PANAJI: Goa’s Kamaxi College of Culinary Arts (KCCA) is spearheading a revolution to boost the startup culture in food industry and is part of one of the first culinary incubator programme in India.
There is no doubt that Goa is full of opportunities in the foodpreneurship domain, yet the biggest hurdle remains the transition from a concept to a business model. Does KCCA have a solution? Livenewsgoa.com caught up with KCCA Programme Director, Rati Telgu to know more about the Verna-based culinary business school.
LNG. KCCA aims to shape up ‘Culinary Rock Stars’ of the future. What will be the essential attributes of this new breed of food entrepreneurs/ workforce?
RT: Firstly, this new breed of food entrepreneurs will be geared up to take calculated risks considering that we are living in unpredictable times, fueled by the pandemic. They will be encouraged to be innovative, to think out-of-the-box and most importantly to be resilient. The foodpreneur of today needs to be a game-changer, who has to learn to bounce back every single time in the face of adversity. We all know that the journey ahead may not be smooth but we want to help the individual who has a great idea to forge ahead with passion and enthusiasm to see that idea transforms into reality.
LNG. How significant is the partnership of KCCA with AIC-GIM as Niti Aayog’s Atal Innovation Mission makes its way into the state to boost start-ups in Goa?
RT: The Atal Incubation Centre, set up by India’s premier B-school, the Goa Institute of Management (GIM), has partnered with us at Kamaxi College of Culinary Arts to develop one of the country’s first culinary incubator programme, in order to provide cutting-edge support to culinary start-ups and upcoming ‘foodpreneurs’ from across regions. The incubator will function from the KCCA campus at Verna in South Goa and will feature top-of-the-line infrastructure, including classrooms and state-of-the-art kitchen spaces for research and development (R&D), for participants who sign up for the novel programme.
Goa is brimming with opportunities for potential foodpreneurs who need an impetus to make the transition from a concept to a viable business. This new vertical encourages culinary entrepreneurs to come forward with their innovative ideas and together AIC-GIM and KCCA will offer them the knowledge and know-how of turning that concept into reality. We are excited about this collaboration and look forward to a spurt of foodpreneurs emerging from the state. Incidentally KCCA is founded by GIM alumnus Parixit Pai Fondekar.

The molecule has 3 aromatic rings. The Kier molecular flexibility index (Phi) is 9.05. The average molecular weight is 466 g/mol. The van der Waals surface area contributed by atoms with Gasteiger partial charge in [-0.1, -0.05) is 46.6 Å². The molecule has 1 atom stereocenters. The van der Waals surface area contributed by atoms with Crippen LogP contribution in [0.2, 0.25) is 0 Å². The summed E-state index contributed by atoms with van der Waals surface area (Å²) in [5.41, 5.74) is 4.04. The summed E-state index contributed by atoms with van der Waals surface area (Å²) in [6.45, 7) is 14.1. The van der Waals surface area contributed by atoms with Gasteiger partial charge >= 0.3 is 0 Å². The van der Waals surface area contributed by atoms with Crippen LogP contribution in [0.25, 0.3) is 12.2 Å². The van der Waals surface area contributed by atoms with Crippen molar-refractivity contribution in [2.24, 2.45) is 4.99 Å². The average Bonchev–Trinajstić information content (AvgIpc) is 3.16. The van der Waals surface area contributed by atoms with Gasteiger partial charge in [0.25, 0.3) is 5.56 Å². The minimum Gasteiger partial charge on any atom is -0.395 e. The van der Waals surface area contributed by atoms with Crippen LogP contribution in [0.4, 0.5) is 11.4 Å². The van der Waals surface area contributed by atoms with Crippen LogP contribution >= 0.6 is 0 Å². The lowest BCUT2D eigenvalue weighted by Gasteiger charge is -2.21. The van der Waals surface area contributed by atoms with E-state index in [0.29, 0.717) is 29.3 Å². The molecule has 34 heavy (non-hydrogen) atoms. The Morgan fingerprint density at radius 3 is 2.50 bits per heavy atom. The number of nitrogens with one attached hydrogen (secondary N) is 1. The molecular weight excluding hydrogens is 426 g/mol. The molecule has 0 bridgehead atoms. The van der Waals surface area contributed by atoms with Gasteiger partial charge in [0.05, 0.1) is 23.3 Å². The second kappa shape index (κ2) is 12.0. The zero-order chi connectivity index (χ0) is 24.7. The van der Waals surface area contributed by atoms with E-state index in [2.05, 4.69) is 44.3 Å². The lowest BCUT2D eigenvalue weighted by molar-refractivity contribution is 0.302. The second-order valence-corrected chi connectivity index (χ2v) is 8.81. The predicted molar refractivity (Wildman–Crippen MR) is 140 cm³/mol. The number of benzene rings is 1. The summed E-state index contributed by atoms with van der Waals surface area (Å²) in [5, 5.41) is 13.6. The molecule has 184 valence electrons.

LNG. How is the response from Goan parents towards the KCCA vision and infrastructure? What’s the admission strength and interest level of the students joining?
RT: There is a sense of pride among parents that the students are going to be a part of the state and arguably the country’s first culinary business school. Being a smaller batch the students will have more individual attention. We have seen a lot of interest from girls and ladies come forward who have a spart of entrepreneurial talent and are keen to see it through.The present strength is 30 seats for the 3 – year degree programme – the BVoc Culinary Management Programme affiliated to the Goa University and 10 seats for the Culinary incubation programme ‘FIERCE Kitchens’ which is a collaboration between KCCA and AIC-GIM.
LNG. What trend do you foresee in foodpreneurship as the pandemic has disrupted the fine-dining culture as we see now?
RT: Over the years we see various trends emerge around foodpreneurship. The past decade has witnessed the emergence of technology play a large role in the dining experience. The pandemic has reshaped the dining experience as we knew it. We foresee the emergence of cloud kitchens in a big way where several brands will operate and run their food business out of a common cloud kitchen. As a company Kamaxi already has two cloud kitchens operating out of south Goa where the food entrepreneurs can have access to after the completion of the incubation programme. Additionally, we will continue to see technology play a large role in bringing the food community together.
LNG. What is your message to Goa’s aspiring hospitality professionals who might be a bit dejected due to the current covid situation?
RT: The current situation is here, but it won’t stay this way always. It will change for the better. And when that happens, you need to be ready and prepared to go ahead full steam in your professional and entrepreneurial journeys. Now is the time to upskill, learn, grasp and prepare yourself. Stay positive!